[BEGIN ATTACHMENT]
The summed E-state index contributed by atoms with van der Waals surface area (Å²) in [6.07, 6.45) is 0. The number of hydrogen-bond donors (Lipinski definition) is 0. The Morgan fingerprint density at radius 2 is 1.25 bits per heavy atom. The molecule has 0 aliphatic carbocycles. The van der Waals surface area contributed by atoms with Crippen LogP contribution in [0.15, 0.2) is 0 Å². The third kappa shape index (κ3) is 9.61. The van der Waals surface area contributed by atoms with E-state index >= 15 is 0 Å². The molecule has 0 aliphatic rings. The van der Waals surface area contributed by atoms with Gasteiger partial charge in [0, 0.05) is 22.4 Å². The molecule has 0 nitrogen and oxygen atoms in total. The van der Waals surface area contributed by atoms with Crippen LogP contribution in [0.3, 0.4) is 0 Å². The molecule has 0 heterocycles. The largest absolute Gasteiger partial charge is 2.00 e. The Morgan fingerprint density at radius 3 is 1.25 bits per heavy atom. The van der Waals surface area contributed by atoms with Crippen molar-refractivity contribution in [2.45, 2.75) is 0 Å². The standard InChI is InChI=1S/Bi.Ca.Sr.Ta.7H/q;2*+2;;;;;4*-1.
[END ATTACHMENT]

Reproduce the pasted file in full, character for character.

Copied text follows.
The summed E-state index contributed by atoms with van der Waals surface area (Å²) in [6.07, 6.45) is 0. The number of hydrogen-bond donors (Lipinski definition) is 0. The Morgan fingerprint density at radius 2 is 1.25 bits per heavy atom. The molecule has 0 aliphatic carbocycles. The van der Waals surface area contributed by atoms with Crippen LogP contribution in [0.15, 0.2) is 0 Å². The third kappa shape index (κ3) is 9.61. The van der Waals surface area contributed by atoms with E-state index >= 15 is 0 Å². The molecule has 0 aliphatic rings. The van der Waals surface area contributed by atoms with Gasteiger partial charge in [0, 0.05) is 22.4 Å². The molecule has 0 nitrogen and oxygen atoms in total. The van der Waals surface area contributed by atoms with Crippen LogP contribution in [0.3, 0.4) is 0 Å². The molecule has 0 heterocycles. The largest absolute Gasteiger partial charge is 2.00 e. The Morgan fingerprint density at radius 3 is 1.25 bits per heavy atom. The van der Waals surface area contributed by atoms with Crippen molar-refractivity contribution in [2.45, 2.75) is 0 Å². The standard InChI is InChI=1S/Bi.Ca.Sr.Ta.7H/q;2*+2;;;;;4*-1.